Finney, and many others influenced by Methodist theology, also amplified the effects of conversion, and ultimately developed a notion of “perfectionism” from a concept called “sanctification” that Wesley had toyed with. That is, as Finney and some of Wesley’s more radical followers eventually concluded, a convert could become so aligned with the Holy Spirit as to eradicate any trace of the sinner’s nature. This could be lost, but also gained. Some Calvinists bought into this were more hesitant, and preferred to speak of “covering” or “subduing” the sinful nature rather than destroying it. Such people were never the majority of American Protestants (and eventually became the parents of today’s Pentecostals) but we see in them perhaps the most dramatic confidence in what conversion could make of a sinner.
Many contemporary evangelicals still concieve of themselves as Finney-ites; Billy Graham and his children are the most famous. But a third conception of conversion Mormons might find relevant emerged in the mid-nineteenth century. The Congregationalist minister Horace Bushnell was among those who found Finney’s spin on the conversion-as-immediate-experience distasteful. Rather, Bushnell insisted that if Christians began bringing their children up correctly, they need never know that they were unsaved. Conversion, for Bushnell, was not an event but a process, a gradual weaning away from the selfishness of the natural man toward the faithfulness of the Christian. Thus, piety became domesticated, transformed from the rigorous religious practices of the Puritans toward the moral niceties of the Victorian class. Like Finney, he believed conversion was within human capabilities – that is, conversion is a process we can initiate. Unlike Finney, Bushnell actually minimizes the divine role at all. For Bushnell, Christians did not become such through the abrupt intervention of the Holy Spirit, but through, simply, acting as though they were Christians all along, bathing their lives in God’s grace, line upon line.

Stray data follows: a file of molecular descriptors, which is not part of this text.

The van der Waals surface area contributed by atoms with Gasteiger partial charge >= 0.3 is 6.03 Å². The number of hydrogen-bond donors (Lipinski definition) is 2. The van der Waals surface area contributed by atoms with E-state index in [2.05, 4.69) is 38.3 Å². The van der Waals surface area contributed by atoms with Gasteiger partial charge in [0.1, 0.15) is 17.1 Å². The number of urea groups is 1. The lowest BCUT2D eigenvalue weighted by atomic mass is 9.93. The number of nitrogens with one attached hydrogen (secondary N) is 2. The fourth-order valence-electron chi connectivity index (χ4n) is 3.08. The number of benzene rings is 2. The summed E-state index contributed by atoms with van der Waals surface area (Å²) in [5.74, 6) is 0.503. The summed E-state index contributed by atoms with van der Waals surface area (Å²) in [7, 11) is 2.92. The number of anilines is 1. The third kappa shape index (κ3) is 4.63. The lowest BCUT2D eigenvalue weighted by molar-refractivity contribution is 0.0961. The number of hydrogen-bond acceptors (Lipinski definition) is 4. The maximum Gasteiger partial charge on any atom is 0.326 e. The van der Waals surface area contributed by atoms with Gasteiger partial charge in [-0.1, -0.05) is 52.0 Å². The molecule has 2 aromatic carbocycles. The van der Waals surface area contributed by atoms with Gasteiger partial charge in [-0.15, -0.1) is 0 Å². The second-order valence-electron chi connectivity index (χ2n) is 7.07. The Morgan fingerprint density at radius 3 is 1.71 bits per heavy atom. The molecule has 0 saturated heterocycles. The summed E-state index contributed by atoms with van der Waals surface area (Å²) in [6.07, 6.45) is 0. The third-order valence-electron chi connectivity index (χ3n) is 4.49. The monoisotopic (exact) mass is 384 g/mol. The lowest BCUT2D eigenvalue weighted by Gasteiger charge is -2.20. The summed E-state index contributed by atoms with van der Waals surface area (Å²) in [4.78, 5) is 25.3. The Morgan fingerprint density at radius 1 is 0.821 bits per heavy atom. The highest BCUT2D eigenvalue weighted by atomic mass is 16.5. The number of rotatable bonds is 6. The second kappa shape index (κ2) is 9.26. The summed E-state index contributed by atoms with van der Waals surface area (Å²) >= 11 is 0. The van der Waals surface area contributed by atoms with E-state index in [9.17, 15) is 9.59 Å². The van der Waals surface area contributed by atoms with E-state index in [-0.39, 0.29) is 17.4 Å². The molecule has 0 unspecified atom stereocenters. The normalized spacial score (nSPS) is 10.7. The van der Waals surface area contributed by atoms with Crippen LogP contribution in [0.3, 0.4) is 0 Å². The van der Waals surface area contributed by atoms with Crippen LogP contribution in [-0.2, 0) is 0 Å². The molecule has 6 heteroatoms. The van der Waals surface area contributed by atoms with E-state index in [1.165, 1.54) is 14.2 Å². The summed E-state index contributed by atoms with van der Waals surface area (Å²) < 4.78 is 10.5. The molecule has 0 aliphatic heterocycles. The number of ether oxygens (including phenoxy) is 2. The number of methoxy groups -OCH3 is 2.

Now, which of these models seems most particularly Mormon? This is a more complicated question than it might seem. Mormons tend not to speak of “conversion” as a sort of divine intervention that changes our natures. Conversion, for Mormons, is not the immediate transformation of the fallen soul, but the choice we are all capable of making, given the evidence of the spiritual experience. The Bible Dictionary defines it as the “conscious acceptance of the will of God,” citing Acts 3:19.* Our wills work in tandem with the Holy Spirit; faith is the result of seeking spiritual experience, which experience in turn produces increased confidence in the Spirit, which in turn produces increased spiritual experience. The Preach my Gospel missionary manual speaks of “the witness of the Spirit,” quoting Russell Ballard of the Quorum of the Twelve: “”When individuals feel the Spirit working with them, or when they see the evidence of the Lord’s love and mercy in their lives, they are edified and strengthened spiritually, and their faith in him increases.” (93) In this, Mormons would side with Finney against Edwards, though they might find his methods distasteful, preferring the decorum and optimism about human capability that Bushnell offers. And as in Bushnell, there’s little sense of the radical regeneration of a depraved human soul in Mormon language about conversion.
And this is where Parley Pratt might help. Here is what Mormons would generally call his conversion experience.
I opened [the Book of Mormon] with eagerness, and read its title page. I then read the testimony of the several witnesses in relation to the manner of its being found and translated. After this, I commenced its comments by course. I read all day; eating was a burden, I had no desire for food; sleep was a burden when the night came, for I preferred reading to sleep.
As I read, the spirit of the Lord was upon me, and I knew and comprehended the book was true, as plainly and manifestly as a man comprehends and knows he exists. My joy was now full, as it were, and I rejoiced sufficiently to more than pay me for all the sorrows, sacrifices, and toils of my life.